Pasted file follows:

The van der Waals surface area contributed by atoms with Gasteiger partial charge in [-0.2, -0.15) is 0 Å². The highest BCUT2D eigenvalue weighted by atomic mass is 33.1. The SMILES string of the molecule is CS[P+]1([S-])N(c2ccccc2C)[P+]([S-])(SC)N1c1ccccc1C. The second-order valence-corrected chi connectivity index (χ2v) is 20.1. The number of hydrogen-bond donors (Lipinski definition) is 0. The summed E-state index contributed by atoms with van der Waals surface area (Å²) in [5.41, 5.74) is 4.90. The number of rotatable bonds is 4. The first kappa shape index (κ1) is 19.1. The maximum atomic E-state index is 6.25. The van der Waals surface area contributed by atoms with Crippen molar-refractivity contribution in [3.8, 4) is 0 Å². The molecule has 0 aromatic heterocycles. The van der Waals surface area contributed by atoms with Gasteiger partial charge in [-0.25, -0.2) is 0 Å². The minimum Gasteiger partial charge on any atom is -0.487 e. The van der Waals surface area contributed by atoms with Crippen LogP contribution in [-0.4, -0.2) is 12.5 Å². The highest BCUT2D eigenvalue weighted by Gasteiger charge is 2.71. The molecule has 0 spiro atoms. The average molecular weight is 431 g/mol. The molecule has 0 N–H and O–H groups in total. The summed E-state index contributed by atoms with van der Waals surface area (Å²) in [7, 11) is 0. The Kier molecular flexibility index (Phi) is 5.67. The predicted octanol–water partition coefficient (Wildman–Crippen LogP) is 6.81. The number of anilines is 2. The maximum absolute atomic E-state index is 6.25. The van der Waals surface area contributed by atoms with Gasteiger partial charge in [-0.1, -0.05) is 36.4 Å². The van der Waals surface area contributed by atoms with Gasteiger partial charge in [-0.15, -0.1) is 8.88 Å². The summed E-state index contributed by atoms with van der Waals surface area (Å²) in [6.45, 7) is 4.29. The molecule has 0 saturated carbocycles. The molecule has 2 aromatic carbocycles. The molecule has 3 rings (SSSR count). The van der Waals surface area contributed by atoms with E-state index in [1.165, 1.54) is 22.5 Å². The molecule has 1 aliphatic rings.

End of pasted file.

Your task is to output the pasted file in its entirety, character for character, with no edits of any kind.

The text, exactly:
The van der Waals surface area contributed by atoms with Gasteiger partial charge in [-0.2, -0.15) is 0 Å². The highest BCUT2D eigenvalue weighted by atomic mass is 33.1. The SMILES string of the molecule is CS[P+]1([S-])N(c2ccccc2C)[P+]([S-])(SC)N1c1ccccc1C. The second-order valence-corrected chi connectivity index (χ2v) is 20.1. The number of hydrogen-bond donors (Lipinski definition) is 0. The summed E-state index contributed by atoms with van der Waals surface area (Å²) in [5.41, 5.74) is 4.90. The number of rotatable bonds is 4. The first kappa shape index (κ1) is 19.1. The maximum atomic E-state index is 6.25. The van der Waals surface area contributed by atoms with Crippen molar-refractivity contribution in [3.8, 4) is 0 Å². The molecule has 0 aromatic heterocycles. The van der Waals surface area contributed by atoms with Gasteiger partial charge in [-0.25, -0.2) is 0 Å². The minimum Gasteiger partial charge on any atom is -0.487 e. The van der Waals surface area contributed by atoms with Crippen LogP contribution in [-0.4, -0.2) is 12.5 Å². The highest BCUT2D eigenvalue weighted by Gasteiger charge is 2.71. The molecule has 0 spiro atoms. The average molecular weight is 431 g/mol. The molecule has 0 N–H and O–H groups in total. The summed E-state index contributed by atoms with van der Waals surface area (Å²) in [7, 11) is 0. The Kier molecular flexibility index (Phi) is 5.67. The predicted octanol–water partition coefficient (Wildman–Crippen LogP) is 6.81. The number of anilines is 2. The maximum absolute atomic E-state index is 6.25. The van der Waals surface area contributed by atoms with Gasteiger partial charge in [-0.1, -0.05) is 36.4 Å². The van der Waals surface area contributed by atoms with Gasteiger partial charge in [-0.15, -0.1) is 8.88 Å². The summed E-state index contributed by atoms with van der Waals surface area (Å²) in [6.45, 7) is 4.29. The molecule has 0 saturated carbocycles. The molecule has 2 aromatic carbocycles. The molecule has 3 rings (SSSR count). The van der Waals surface area contributed by atoms with E-state index in [1.165, 1.54) is 22.5 Å². The molecule has 1 aliphatic rings.